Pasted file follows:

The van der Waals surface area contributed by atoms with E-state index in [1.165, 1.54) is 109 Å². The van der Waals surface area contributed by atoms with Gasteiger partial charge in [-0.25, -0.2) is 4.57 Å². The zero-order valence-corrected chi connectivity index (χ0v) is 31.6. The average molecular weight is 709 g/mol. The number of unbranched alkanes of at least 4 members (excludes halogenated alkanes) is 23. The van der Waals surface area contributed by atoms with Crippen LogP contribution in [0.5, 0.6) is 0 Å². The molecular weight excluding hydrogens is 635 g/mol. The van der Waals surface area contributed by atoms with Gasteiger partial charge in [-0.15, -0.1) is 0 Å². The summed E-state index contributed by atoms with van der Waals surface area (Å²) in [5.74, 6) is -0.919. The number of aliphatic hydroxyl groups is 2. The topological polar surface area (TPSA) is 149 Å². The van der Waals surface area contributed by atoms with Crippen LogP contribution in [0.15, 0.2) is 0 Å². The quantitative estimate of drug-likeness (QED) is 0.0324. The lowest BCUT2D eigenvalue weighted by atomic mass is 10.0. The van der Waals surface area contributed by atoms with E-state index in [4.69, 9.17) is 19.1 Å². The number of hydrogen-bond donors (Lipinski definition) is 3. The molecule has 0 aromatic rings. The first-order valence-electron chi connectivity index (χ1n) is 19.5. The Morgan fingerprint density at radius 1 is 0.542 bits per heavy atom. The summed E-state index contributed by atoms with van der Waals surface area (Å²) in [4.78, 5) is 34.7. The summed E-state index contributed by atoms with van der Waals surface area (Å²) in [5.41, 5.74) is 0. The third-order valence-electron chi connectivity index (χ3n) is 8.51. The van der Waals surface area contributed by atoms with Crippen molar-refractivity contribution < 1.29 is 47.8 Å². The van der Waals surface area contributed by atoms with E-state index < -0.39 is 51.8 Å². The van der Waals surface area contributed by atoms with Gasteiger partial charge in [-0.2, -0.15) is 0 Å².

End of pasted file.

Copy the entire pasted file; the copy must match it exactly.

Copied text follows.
The van der Waals surface area contributed by atoms with E-state index in [1.165, 1.54) is 109 Å². The van der Waals surface area contributed by atoms with Gasteiger partial charge in [-0.25, -0.2) is 4.57 Å². The zero-order valence-corrected chi connectivity index (χ0v) is 31.6. The average molecular weight is 709 g/mol. The number of unbranched alkanes of at least 4 members (excludes halogenated alkanes) is 23. The van der Waals surface area contributed by atoms with Crippen LogP contribution in [0.5, 0.6) is 0 Å². The molecular weight excluding hydrogens is 635 g/mol. The van der Waals surface area contributed by atoms with Gasteiger partial charge in [-0.15, -0.1) is 0 Å². The summed E-state index contributed by atoms with van der Waals surface area (Å²) in [5.74, 6) is -0.919. The number of aliphatic hydroxyl groups is 2. The topological polar surface area (TPSA) is 149 Å². The van der Waals surface area contributed by atoms with Crippen LogP contribution in [0.15, 0.2) is 0 Å². The quantitative estimate of drug-likeness (QED) is 0.0324. The lowest BCUT2D eigenvalue weighted by atomic mass is 10.0. The van der Waals surface area contributed by atoms with E-state index in [4.69, 9.17) is 19.1 Å². The number of hydrogen-bond donors (Lipinski definition) is 3. The molecule has 0 aromatic rings. The first-order valence-electron chi connectivity index (χ1n) is 19.5. The Morgan fingerprint density at radius 1 is 0.542 bits per heavy atom. The summed E-state index contributed by atoms with van der Waals surface area (Å²) in [4.78, 5) is 34.7. The summed E-state index contributed by atoms with van der Waals surface area (Å²) in [5.41, 5.74) is 0. The third-order valence-electron chi connectivity index (χ3n) is 8.51. The van der Waals surface area contributed by atoms with Crippen molar-refractivity contribution < 1.29 is 47.8 Å². The van der Waals surface area contributed by atoms with E-state index < -0.39 is 51.8 Å². The van der Waals surface area contributed by atoms with Gasteiger partial charge in [-0.2, -0.15) is 0 Å².